The idea Barbara
Walters had for The View a decade ago was a
multigenerational panel of women hosting something akin
to Regis Philbin's Live crossed with ABC
News' This Week.
It was a great
idea, and it worked for years. But lately The View
seems to be adding The Jerry Springer Show to
the sisters were doing it for themselves, now they seem
just a little too keen to do it to each other. In the
process, they're tarnishing the series with discord
and tacky behavior.
in sight for The View upon the imminent arrival
of Rosie O'Donnell as its new panelist and, omigosh,
its moderator? Anything but moderate, is Rosie really
the right choice to restore cohesiveness, fruitful
debate, and good vibes to this sisterly salon?
She joins the
show (which airs weekdays at 11 a.m. Eastern time on
ABC) on Tuesday, September 5, as it starts its 10th season.
But she seems less a solution than another problem
brewing. And an odd replacement for Meredith Vieira
(who left in June for NBC's Today).
show's original moderator, was both traffic cop and
cutup, not to mention easy on the eyes. With equal
dexterity she could drop a candid revelation (say, her
personal aversion to underwear) or draw on her
distinguished TV news background for the "Hot
Topics" segment that kicks off each hour. She
even displayed a knack for handling the increasingly
diva-ish, exhibitionist Star Jones Reynolds.
wore out her welcome and was fired or quit (take your
pick) in June. That took care of the tacky behavior.
But the strained
mood remains, in no small part thanks to Elisabeth
Hasselbeck, who since late 2003 has filled the show's
20-something slot, despite acting more like a
high-strung teenage priss.
the other remaining charter member is Joy Behar, a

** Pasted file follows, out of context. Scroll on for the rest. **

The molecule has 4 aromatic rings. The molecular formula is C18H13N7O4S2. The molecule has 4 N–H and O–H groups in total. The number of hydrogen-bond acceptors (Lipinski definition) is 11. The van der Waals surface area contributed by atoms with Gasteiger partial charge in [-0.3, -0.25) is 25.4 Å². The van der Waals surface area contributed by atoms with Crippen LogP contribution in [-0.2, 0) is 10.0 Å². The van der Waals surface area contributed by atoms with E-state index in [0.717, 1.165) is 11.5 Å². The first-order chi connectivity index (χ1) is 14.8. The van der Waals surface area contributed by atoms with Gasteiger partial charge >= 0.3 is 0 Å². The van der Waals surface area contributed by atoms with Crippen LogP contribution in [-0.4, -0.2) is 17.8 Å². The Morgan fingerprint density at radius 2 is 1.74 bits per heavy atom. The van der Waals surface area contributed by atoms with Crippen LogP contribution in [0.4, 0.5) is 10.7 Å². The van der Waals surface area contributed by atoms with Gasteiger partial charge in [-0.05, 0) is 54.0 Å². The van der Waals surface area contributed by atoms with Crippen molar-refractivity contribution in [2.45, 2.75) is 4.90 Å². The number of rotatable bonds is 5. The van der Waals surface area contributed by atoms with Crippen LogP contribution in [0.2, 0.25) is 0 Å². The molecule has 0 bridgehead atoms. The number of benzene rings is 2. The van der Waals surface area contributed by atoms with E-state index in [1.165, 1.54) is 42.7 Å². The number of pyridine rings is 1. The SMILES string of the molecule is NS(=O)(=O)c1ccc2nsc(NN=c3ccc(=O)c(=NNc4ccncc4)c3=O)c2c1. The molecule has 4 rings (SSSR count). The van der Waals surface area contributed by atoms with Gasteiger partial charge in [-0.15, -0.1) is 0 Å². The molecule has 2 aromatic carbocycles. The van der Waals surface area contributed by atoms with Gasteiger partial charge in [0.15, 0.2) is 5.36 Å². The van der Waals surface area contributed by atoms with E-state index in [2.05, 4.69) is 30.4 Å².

standup comic whose role as the middle-aged wag has become
more urgent as she's called upon to use her wit
to help defuse the tension.
only the show's grande dame can put the brakes on
Hasselbeck's motor-mouth. Growing more and more
exercised during a recent discussion of the
"day-after" birth control pill, she finally
compelled Walters to restore order.
"Elisabeth," said Walters with
Will Walters be
forced to keep Rosie in line too?
To put it mildly,
Rosie is a creature of extremes. She was dubbed the
"Queen of Nice" for her hit daytime talk show
that aired for six years starting in 1996. But one
element of this overwrought "niceness" was her
fetish for celebrities.
mooned over Tom ("my Tommy") Cruise, of
course. But her fawning reached record heights with
the legendary visit to her show by Barbra Streisand,
whom Rosie received with a pageant of trembling hands,
confessions of nervous diarrhea, and a sobbing pronouncement
that "you were a constant source of light in an
often dark childhood."
swings between blinding light and oppressive darkness.
Around the time
she called it quits for her show in May 2002 (to help
raise her four children with her partner, Kelli
O'Donnell), she formally announced she was a
lesbian--or "just a big-mouthed fat
lesbian" who "ain't so
nice," as she described herself a few months later in
her standup comedy act.
magazine, Rosie, ended its stormy 21-month run
in December 2002, by which time she had already bailed,
claiming the publishers had wrested control from her.
Dueling lawsuits and damning testimony about her
unhinged management style came next.
In 2003 she
produced a Broadway musical, Taboo, that starred
pop-star has-been Boy George. It closed after three
months, losing most of her $10 million stake.
about to start a new gig, and, though unavailable for press
interviews, she's been yacking about it on her
blog--not always in the most collegial terms.